43 formation (which uses glycine). Serine and glycine can be synthesized through one other pathway other than photorespi ration in photosynthetic cells. During glycolysis, serine is formed from 3phosphoglycerate, a chemical found in the Calvin cycle. Glycine on the other hand is obtained from serine through a serine hydroxymethyltransferase (SHMT)-catalyzed reaction. Despite the fact that there are other pathways for the synthesis of glycine and serine, photorespiration has been suggested to be the major pathway for the formation of these amino acids because of the high flux of carbon through this cycle (Gerbaud and Andre, 1979; Igarashi et al., 2006). Leaf mitochondria are capable of rege nerating ammonium at as much as 50 times the rate of nitrogen reductio n via glutamine synthetase (GS2) and ferredoxin-dependent glutamate synthase (Fd-GOGAT), and the ammonium can then be used for plant growth. Since GGAT supplies the substrate of glycine, which is then broken down into NH3 and CO2 via GDC, this enzyme provides a major contribution to the nitrogen re assimilation cycle. At elevated CO2 conditions, photorespiration is limited and has been found to limit the assimilation of nitrogen in the shoots of dicotyled ons and monocotyledons, suggesting that photorespiration is necessary for the effective use of nitrogen (Bloom et al., 2002; Rachmilevitch et al., 2004; Igarashi et al., 2007). In a study by Igarashi et al., (2007) 42 mutant lines overexpressing GGAT were created for study. In this experime nt, the authors found that all 42 mutants displayed increased levels of glycine, se rine, and citrulline. One of their lines accumulated citrulline, serine and glycine at 13.4, 3.2, and 2.4 times the rate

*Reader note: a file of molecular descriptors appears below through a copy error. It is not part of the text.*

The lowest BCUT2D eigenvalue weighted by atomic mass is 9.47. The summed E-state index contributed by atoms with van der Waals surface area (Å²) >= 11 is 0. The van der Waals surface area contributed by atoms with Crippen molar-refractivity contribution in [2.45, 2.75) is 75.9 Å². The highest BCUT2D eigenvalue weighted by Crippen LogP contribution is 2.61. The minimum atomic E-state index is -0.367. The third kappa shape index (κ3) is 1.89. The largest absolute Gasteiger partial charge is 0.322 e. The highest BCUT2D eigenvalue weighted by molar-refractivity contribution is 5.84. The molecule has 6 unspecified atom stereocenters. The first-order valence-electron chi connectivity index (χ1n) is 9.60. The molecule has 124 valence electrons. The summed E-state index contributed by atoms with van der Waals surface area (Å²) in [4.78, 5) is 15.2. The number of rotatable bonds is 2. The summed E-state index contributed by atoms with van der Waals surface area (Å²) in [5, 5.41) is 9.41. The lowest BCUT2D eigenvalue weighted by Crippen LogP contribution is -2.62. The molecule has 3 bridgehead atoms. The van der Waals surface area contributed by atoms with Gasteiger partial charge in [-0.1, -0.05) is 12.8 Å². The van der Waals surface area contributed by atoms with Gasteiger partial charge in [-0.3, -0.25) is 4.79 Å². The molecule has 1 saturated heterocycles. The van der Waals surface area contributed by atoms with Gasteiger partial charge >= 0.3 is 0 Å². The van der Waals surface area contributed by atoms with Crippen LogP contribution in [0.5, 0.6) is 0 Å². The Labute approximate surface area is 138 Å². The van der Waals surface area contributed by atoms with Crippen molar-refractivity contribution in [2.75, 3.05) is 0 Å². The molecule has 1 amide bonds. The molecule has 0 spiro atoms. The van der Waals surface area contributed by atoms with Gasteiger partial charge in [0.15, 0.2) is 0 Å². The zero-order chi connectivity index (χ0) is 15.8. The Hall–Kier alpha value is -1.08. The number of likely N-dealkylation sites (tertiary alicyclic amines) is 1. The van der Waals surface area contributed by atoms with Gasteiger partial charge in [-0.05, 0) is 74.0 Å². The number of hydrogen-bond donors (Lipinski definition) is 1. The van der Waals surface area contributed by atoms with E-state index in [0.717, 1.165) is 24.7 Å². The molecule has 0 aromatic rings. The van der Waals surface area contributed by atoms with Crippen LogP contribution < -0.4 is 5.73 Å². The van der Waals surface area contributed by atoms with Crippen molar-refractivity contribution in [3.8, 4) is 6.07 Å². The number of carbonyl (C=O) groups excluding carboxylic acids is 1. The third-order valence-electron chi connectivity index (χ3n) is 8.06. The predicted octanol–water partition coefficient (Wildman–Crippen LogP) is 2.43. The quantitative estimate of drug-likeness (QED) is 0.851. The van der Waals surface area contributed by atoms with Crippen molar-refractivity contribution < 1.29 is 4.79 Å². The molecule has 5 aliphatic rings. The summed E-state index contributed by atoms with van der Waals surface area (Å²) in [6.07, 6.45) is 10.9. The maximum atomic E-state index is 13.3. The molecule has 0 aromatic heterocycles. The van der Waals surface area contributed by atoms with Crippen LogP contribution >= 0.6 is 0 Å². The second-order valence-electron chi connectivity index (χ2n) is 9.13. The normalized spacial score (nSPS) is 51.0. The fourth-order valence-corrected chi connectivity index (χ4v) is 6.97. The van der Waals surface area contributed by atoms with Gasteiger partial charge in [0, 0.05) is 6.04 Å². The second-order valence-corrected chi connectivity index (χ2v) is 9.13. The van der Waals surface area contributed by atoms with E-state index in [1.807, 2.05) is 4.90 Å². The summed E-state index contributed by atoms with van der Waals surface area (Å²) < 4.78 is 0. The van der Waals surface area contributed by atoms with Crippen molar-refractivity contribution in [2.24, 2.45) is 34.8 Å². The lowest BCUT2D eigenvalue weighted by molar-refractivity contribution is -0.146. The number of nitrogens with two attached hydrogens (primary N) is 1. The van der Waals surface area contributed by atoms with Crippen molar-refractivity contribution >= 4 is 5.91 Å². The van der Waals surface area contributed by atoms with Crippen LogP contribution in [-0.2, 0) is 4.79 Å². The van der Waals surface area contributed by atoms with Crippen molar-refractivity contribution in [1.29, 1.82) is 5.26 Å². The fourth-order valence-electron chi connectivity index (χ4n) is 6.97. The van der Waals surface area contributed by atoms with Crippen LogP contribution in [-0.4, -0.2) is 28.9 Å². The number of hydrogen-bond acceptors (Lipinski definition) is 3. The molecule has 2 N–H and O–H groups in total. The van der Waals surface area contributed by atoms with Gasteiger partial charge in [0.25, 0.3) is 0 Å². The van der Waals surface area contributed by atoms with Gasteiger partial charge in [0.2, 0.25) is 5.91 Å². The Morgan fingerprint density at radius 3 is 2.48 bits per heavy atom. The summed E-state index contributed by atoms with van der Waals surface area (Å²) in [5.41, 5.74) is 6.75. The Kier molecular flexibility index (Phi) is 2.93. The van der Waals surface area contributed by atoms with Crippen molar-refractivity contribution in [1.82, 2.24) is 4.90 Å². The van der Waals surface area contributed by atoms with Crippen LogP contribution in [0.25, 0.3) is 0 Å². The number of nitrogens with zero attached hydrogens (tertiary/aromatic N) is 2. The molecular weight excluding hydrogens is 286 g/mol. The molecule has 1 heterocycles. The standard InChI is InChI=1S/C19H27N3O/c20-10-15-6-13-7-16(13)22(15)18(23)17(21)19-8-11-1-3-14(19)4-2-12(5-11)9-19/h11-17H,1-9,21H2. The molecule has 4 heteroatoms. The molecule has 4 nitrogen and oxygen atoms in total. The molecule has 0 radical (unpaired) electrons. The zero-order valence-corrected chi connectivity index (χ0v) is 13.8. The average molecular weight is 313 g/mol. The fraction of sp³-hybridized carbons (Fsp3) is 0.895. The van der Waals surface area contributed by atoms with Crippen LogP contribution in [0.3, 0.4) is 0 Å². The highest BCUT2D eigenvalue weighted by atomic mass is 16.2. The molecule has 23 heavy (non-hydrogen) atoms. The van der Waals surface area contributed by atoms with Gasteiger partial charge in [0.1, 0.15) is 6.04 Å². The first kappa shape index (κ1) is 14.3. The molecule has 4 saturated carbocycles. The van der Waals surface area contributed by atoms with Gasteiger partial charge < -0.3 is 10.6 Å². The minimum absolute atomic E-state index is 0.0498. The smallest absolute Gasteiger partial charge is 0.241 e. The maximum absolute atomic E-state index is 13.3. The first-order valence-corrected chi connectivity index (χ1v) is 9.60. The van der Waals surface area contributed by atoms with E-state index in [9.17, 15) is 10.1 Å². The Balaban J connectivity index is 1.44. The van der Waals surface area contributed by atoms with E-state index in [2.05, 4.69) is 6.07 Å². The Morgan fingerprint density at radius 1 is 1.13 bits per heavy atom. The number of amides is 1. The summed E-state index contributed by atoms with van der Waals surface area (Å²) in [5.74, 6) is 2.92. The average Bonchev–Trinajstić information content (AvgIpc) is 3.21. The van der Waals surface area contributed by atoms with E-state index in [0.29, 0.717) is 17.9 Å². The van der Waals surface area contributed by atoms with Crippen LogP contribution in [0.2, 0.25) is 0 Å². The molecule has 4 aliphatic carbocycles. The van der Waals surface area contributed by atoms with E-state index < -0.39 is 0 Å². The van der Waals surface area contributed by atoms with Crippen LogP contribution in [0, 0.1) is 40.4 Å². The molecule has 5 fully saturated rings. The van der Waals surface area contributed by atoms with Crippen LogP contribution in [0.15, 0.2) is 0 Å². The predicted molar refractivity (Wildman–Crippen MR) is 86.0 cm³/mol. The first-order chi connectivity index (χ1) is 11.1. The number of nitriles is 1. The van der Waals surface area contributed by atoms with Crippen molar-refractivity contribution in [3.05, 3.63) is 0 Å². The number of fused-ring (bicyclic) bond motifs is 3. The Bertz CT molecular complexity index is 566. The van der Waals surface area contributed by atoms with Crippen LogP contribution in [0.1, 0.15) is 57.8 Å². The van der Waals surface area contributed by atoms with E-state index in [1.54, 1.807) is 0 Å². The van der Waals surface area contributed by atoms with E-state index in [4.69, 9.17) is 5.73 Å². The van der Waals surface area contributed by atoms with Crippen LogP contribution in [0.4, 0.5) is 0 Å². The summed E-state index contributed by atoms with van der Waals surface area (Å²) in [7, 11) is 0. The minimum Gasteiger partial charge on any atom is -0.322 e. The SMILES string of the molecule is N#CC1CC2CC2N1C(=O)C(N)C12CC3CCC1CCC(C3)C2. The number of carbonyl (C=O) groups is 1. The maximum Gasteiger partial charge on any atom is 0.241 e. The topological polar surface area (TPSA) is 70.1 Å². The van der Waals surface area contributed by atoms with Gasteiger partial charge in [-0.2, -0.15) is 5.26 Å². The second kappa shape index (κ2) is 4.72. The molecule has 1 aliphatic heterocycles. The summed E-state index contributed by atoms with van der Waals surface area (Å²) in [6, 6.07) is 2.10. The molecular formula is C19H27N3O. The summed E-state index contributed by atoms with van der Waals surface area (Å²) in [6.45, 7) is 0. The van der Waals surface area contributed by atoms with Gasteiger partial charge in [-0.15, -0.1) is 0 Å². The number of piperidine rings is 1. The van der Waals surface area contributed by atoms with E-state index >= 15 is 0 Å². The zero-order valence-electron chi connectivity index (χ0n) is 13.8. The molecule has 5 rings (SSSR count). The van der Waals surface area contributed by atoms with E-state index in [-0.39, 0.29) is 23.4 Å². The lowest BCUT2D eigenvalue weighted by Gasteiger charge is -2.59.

44 found in WT plants under normal atmospheric conditions, and 5.2, 1.9, and 1.9 times the rate found in an increased CO2 environment. Furthermore, the knockout GGAT mutant displayed no accumulation of serine in either environment, suggesting that GGAT is responsible for most of the synthesis of serine. In another study by Verslues et al., (2007), they screened for mutant plants with decreased RD29A:LUC expressi on (a marker gene responsive to desiccation) and were able to identify tw o mutant alleles of GGAT that displayed reduced abscisic acid (ABA) sensitivity. ABA is a key component in plant stress response, particularly from stressors th at produce a drop in tis sue water content. The authors found that the GGAT mutant ca used a light-dependent increase in H2O2, which is consistent with the fact th at GGAT plays a role in photorespiration reactions in the peroxisome. This increase in H2O2 caused a change in the basal level of H2O2 in unstressed plants, which then in turn caused an increase in proline accumulation, altered ABA-induced gene expression, and reduced ABA accumulation. The increased levels of prolin e were especially in teresting in light of evidence suggesting that proline meta bolism is connected to redox regulation and may by itself serve as an antioxidant (Hare et al., 1998; Verslues et al. 2007). Furthermore, while the stress-i nduced accumulation of proline is dependent upon ABA, the application of ABA to an unstressed plant does not elicit the same level of pro line accumulation as seen in stressed plants (Verslues and Bray 2006). In Verslues et al. s (2007) work, they found that their GGAT mutants displayed higher levels of prolin e accumulation than plants treated with ABA on leaves, but not as much prolin e accumulation as in WT plants under